Substantive: a financial agreement in which a homeowner transfers the equity of his home in exchange for regular payments, usually to supplement retirement income. Unlike traditional mortgages, which decrease as you repay the loan, reverse mortgages increase over time as interest on the loan accumulates. A reverse mortgage loan, such as a traditional mortgage, allows homeowners to borrow money using their home as collateral for the loan. As with a traditional mortgage, when you apply for a reverse mortgage loan, the title to your home remains in your name.
However, unlike a traditional mortgage, with a reverse mortgage loan, borrowers don't make monthly mortgage payments. The loan is repaid when the borrower no longer lives in the home. Interest and charges are added to the loan balance each month and the balance increases. With a reverse mortgage loan, homeowners must pay property taxes and homeowners insurance, use the property as their primary residence, and keep their home in good condition.
A reverse mortgage is a special type of mortgage loan only for homeowners who are 62 or older. Watch this two-minute video to see how they work and what you need to consider before you apply. With a reverse mortgage, the amount owed by the homeowner increases, not decreases, over time. When you have a regular mortgage, you pay the lender every month to buy your home over time.
In a reverse mortgage, you get a loan where the lender pays you. Reverse mortgages are part of the equity in your home and convert it into payments to you, a kind of prepayment of the equity in your home. The money you receive is usually tax-free. You usually don't have to pay back the money while you live at home.
When you die, sell your home or move out, you, your spouse or your estate would repay the loan. Sometimes, that means selling the house to get money to pay off the loan. A reverse mortgage is a type of loan that allows people age 62 or older to borrow against a portion of the equity in their home. Unlike a traditional mortgage, instead of making monthly mortgage payments to the lender, the borrower receives money from the lender.
A reverse mortgage is a loan that allows homeowners aged 62 or older to convert a portion of the home's equity into cash. This type of loan is especially attractive to people who want, or need, to supplement their retirement funds. A reverse mortgage is a loan that allows you to take out a loan against the equity of your home, tax-free. Unlike a traditional mortgage, where you make monthly payments to repay your loan, with a reverse mortgage loan, you are the one who receives payments from the lender.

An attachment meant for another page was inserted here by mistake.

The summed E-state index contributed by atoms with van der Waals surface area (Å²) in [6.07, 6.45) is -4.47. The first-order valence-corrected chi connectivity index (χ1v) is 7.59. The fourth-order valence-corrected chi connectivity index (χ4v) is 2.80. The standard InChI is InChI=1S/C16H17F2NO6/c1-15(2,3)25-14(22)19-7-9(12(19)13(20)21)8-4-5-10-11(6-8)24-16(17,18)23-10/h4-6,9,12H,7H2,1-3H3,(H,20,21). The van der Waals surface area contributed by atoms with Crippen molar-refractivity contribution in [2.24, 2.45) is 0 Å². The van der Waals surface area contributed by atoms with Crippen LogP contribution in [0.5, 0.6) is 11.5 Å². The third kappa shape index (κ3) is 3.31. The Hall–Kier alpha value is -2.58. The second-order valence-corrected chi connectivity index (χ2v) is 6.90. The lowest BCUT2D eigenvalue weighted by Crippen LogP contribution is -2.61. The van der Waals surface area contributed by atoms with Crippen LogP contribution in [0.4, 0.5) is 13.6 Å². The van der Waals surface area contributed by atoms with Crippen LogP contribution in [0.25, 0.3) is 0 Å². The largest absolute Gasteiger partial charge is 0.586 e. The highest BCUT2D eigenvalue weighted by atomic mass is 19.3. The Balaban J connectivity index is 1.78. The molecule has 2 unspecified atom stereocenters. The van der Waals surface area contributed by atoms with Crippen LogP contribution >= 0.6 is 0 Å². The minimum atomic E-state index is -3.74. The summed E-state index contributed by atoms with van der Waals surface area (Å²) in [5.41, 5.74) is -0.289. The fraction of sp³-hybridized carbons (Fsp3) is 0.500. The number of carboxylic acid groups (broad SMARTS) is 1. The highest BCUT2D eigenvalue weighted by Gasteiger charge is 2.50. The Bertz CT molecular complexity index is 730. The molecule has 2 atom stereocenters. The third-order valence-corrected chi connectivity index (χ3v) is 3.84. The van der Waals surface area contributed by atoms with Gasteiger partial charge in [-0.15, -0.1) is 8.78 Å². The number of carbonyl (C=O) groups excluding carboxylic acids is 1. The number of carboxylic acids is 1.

While you no longer have to make monthly mortgage payments, you are still responsible for paying your property taxes and homeowners insurance and must continue to maintain your home. A reverse mortgage is a type of loan that allows homeowners aged 62 or older, who have usually paid off their mortgage, to borrow part of their home equity as tax-free income. You should explain how a reverse mortgage might affect your eligibility for Medicaid and Supplemental Security Income (SSI). Home improvement costs include not only the price of the work being done, but also the costs and charges you will pay to get the reverse mortgage.
A reverse mortgage presents a way for older homeowners to supplement their income in retirement or pay for home renovations or other expenses, such as health care costs. Also, while not all reverse mortgage lenders use high-pressure selling tactics, some do use them to attract borrowers. A borrower can choose between different refinance options, but should only refinance their reverse mortgage if this helps financially. Reverse mortgage borrowers also need to keep up with property taxes and homeowners insurance.
If you die and your heirs want to keep the house, they can refinance with a traditional mortgage, buy it for the amount owed on the reverse mortgage or 95% of the appraised value, whichever is lower. An HECM reverse mortgage is the most common type, obtained through lenders approved by the Federal Housing Administration (FHA). While these loans may be the easiest to obtain and the quickest to finance, they are also known to attract unscrupulous professionals who use reverse mortgages as an opportunity to scam unsuspecting seniors out of their home equity. Reverse property mortgages are not federally insured, so borrowers are not required to pay a monthly insurance premium or receive financial advice.
Keep in mind that the interest rate for reverse mortgages tends to be higher, which can also increase your costs. Even when a reverse mortgage is issued by the most reputable lenders, it is still a complicated product. When you finally sell your home, the money from the sale will go toward paying your existing reverse mortgage plus interest. A reverse mortgage can deplete the equity in your home, meaning fewer assets for you and your heirs.
While there are some cases where reverse mortgages can be useful, there are many reasons to avoid them. . .